"You actually have to provide a continuous constant reinforcement of individual policies in your DHB to that workforce, which we are now doing with much more focus," he said.

Consent was a two-way street, he said.

He stressed that women needed to be proactive and ask more questions if they felt they did not have enough information.

"It's not simply a one-way street where clinicians tell the patient what's going to happen, the patient is an active participant in in the informed consent process. And there are often choices about how a procedure is undertaken."

© Scoop Media

 
 
 
Top Scoops Headlines

 


Julian Assange: A Thousand Days In Belmarsh
Julian Assange has now been in the maximum-security facilities of Belmarsh prison for over 1,000 days. On the occasion of his 1,000th day of imprisonment, campaigners, supporters and kindred spirits gathered to show their support, indignation and solidarity at this political detention most foul... More>>

Binoy Kampmark: The Mauling Of Novak Djokovic
Rarely can the treatment of a grand sporting figure by officialdom have caused such consternation. Novak Djokovic, the tennis World Number One, has always had a tendency to get under skin and constitution, creating a large following of admirers and detractors. But his current treatment by Australian authorities, and his subsequent detention as an unlawful arrival despite being granted a visa to participate in the Australian Open, had the hallmarks of oppression and incompetent vulgarity... More>>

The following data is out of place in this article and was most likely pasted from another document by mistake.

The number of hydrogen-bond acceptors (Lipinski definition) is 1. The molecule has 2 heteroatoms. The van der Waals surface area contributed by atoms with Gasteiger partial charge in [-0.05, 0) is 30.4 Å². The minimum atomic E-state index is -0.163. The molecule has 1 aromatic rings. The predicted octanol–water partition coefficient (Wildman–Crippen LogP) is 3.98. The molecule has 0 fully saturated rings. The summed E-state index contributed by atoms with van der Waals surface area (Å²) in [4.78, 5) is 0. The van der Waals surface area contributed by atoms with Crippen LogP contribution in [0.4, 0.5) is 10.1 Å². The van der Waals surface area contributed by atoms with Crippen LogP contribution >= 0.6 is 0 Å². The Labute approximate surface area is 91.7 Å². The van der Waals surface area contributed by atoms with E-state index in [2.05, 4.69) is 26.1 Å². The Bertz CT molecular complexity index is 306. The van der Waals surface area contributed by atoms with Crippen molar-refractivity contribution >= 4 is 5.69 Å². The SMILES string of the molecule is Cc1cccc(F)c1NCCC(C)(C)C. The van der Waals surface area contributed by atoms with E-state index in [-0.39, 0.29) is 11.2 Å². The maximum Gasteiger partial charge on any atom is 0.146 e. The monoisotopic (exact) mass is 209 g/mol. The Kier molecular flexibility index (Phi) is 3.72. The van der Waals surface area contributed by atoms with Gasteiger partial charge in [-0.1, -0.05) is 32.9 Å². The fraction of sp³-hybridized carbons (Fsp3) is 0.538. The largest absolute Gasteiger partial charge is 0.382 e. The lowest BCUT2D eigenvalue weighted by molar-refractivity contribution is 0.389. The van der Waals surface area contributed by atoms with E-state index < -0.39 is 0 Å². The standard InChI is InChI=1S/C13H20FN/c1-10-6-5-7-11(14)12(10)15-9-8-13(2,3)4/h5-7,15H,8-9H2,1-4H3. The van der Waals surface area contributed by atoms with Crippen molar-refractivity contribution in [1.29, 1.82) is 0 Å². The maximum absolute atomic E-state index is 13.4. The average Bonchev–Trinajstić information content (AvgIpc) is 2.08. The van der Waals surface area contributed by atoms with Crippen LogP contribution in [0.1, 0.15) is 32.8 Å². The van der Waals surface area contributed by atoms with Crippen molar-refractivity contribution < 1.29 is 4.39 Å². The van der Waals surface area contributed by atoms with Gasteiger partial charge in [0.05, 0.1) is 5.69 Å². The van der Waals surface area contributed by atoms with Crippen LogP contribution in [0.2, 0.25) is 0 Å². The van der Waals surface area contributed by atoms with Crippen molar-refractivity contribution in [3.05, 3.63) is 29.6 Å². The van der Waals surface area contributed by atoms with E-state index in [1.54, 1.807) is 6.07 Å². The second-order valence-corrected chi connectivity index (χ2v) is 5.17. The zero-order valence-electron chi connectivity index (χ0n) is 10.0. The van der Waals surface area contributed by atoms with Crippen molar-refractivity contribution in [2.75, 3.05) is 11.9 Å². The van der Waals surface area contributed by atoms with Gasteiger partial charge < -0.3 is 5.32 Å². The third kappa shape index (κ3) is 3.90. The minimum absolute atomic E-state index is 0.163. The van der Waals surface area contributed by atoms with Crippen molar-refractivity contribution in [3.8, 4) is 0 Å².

Binoy Kampmark: Voices Of Concern: Aussies For Assange’s Return

With Julian Assange now fighting the next stage of efforts to extradite him to the United States to face 18 charges, 17 of which are based on the brutal, archaic Espionage Act, some Australian politicians have found their voice. It might be said that a few have even found their conscience... More>>



Forbidden Parties: Boris Johnson’s Law On Illegal Covid Gatherings

It was meant to be time to reflect. The eager arms of a new pandemic were enfolding a society with asphyxiating, lethal effect. Public health authorities advocated various measures: social distancing, limited contact between family and friends, limited mobility. No grand booze-ups. No large parties. No bonking, except within dispensations of intimacy and various “bubble” arrangements. Certainly, no orgies... More>>

Dunne Speaks: Question Time Is Anything But
The focus placed on the first couple of Question Time exchanges between the new leader of the National Party and the Prime Minister will have seemed excessive to many but the most seasoned Parliamentary observers. Most people, especially those outside the Wellington beltway, imagine Question Time is exactly what it sounds... More>>



Gasbagging In Glasgow: COP26 And Phasing Down Coal

Words can provide sharp traps, fettering language and caging definitions. They can also speak to freedom of action and permissiveness. At COP26, that permissiveness was all the more present in the haggling ahead of what would become the Glasgow Climate Pact... More>>